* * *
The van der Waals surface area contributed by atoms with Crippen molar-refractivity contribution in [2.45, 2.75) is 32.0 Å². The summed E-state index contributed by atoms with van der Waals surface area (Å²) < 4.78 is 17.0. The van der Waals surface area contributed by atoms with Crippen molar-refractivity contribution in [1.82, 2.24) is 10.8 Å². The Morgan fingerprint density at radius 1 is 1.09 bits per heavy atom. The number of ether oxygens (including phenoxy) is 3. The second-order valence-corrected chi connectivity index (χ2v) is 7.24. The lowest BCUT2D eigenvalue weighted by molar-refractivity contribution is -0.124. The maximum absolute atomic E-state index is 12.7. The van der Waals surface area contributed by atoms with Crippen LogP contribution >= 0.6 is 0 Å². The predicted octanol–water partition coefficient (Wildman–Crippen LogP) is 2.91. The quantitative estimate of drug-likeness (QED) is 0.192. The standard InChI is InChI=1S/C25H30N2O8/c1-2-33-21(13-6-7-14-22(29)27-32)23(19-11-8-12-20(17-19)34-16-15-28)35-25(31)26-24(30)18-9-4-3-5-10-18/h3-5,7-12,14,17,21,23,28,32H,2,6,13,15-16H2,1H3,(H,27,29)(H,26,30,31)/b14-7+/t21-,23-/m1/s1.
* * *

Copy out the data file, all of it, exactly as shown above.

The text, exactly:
The van der Waals surface area contributed by atoms with Crippen molar-refractivity contribution in [2.45, 2.75) is 32.0 Å². The summed E-state index contributed by atoms with van der Waals surface area (Å²) < 4.78 is 17.0. The van der Waals surface area contributed by atoms with Crippen molar-refractivity contribution in [1.82, 2.24) is 10.8 Å². The Morgan fingerprint density at radius 1 is 1.09 bits per heavy atom. The number of ether oxygens (including phenoxy) is 3. The second-order valence-corrected chi connectivity index (χ2v) is 7.24. The lowest BCUT2D eigenvalue weighted by molar-refractivity contribution is -0.124. The maximum absolute atomic E-state index is 12.7. The van der Waals surface area contributed by atoms with Crippen LogP contribution >= 0.6 is 0 Å². The predicted octanol–water partition coefficient (Wildman–Crippen LogP) is 2.91. The quantitative estimate of drug-likeness (QED) is 0.192. The standard InChI is InChI=1S/C25H30N2O8/c1-2-33-21(13-6-7-14-22(29)27-32)23(19-11-8-12-20(17-19)34-16-15-28)35-25(31)26-24(30)18-9-4-3-5-10-18/h3-5,7-12,14,17,21,23,28,32H,2,6,13,15-16H2,1H3,(H,27,29)(H,26,30,31)/b14-7+/t21-,23-/m1/s1.